Renowned jazz singer Nancy Wilson recently donated two of her designer gowns to the National Museum of American History, fulfilling a long-time dream of John Edward Hasse, the curator of American music.
“Mindful of her importance in American song and jazz, I’ve been seeking a donation from Nancy Wilson for some years,” says Hasse.
Born in Chillicothe, OH in 1937, Nancy Wilson knew she wanted to be a singer from a young age. With early influences like Billy Eckstine, LaVerne Baker and Nat King Cole, she began her professional singing career at 15, when she became the host of a local television show. In 1956 she began singing and touring with The Rusty Bryant Band throughout the Midwest, but Wilson had bigger ambitions. She moved to New York City in 1959, and soon after her arrival, the artist had a regular gig singing in a nightclub and within six weeks, she had a record deal with Capitol Records. Her songs were so successful that she recorded and released five albums in two years. The three-time Grammy award winner would go on to perform on variety shows, host one season of her eponymous Emmy Award-winning television show, and take acting roles on many popular TV series into the 1990s, including the The Cosby Show and Hawaii Five-O.
Hasse says he pursued an acquisition from Wilson because of her distinctive song styling, versatility, range of intensity, clear respect for the lyrics and her impeccable musicianship. “We can’t literally collect her voice, of course,” says Hesse, “so the question becomes, what material culture represents her?” Her distinctively-styled dresses seemed like an obvious choice .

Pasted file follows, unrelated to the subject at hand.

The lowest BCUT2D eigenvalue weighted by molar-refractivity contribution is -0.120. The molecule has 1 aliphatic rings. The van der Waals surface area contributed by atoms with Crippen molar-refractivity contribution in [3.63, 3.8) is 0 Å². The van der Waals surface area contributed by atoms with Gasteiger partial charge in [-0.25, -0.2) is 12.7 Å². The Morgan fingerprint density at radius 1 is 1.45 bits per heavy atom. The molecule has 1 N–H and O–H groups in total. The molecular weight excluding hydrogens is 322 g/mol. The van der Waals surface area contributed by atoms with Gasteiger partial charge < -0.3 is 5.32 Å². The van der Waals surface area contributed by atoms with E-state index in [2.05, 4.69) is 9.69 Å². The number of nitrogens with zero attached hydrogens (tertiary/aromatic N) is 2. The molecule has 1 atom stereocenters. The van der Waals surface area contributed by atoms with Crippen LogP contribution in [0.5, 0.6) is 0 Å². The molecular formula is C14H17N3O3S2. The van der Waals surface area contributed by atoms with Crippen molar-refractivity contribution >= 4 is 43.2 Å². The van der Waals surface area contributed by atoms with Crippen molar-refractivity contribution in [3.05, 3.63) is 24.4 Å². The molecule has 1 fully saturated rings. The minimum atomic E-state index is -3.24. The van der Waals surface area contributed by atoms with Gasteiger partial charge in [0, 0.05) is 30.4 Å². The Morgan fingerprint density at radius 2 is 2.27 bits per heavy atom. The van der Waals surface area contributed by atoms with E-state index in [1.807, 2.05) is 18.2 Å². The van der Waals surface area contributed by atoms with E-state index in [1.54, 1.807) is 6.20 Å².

The jazz vocalist’s decision to donate the gowns came in the wake of two events—her participation in an oral history interview for the Smithsonian Jazz Oral History Program and the decision of her manager, John Levy, to donate his professional archives to the museum.
As is true with most donations to the museum, these two dresses have stories.
In February of 2007, Nancy Wilson wore a sliver-gray silk velvet wrap-dress with poet sleeves to the 49th Annual Grammy Awards, where she received her third Grammy Award for “Turned to Blue,” selected as best jazz vocal album. “I designed this dress for Nancy with an expression of elegance and timelessness,” said dress creator Angela Dean, according to a report.
In October of 2010, Wilson appeared at a special event at Jazz at Lincoln Center wearing a strapless “Trumpet” gown in champagne silk and wool. The dress, with hand-draped embroidered tulle and a matching tulle bolero, was designed by b michael. “Nancy has a sound and a motion that is visual and inspires the epitome of glamor, sophistication and sensuality,” said the designer, who grew up listening to Wilson’s music, according to a report.
“I’m not an expert on fashion design,” says Hasse, “but it seems to me that the dress styling, like Ms. Wilson’s public personae and her singing style, are graced with individuality, ‘class,’ and elegance.”
Wilson’s dresses now join the museum’s collection of famed ensembles, including gowns from: the First Ladies, Ella Fitzgerald, Beverly Sills and the Supremes.
While plans have not been established for the display of the Wilson dresses, the Levy Collection and the Jazz Oral History Collection can be found in the museum’s Archives Center.
Update: Nancy Wilson made the donation official April 22, signing the deed of gift after her sold-out performance at the Music Center at Strathmore in North Bethesda, Maryland.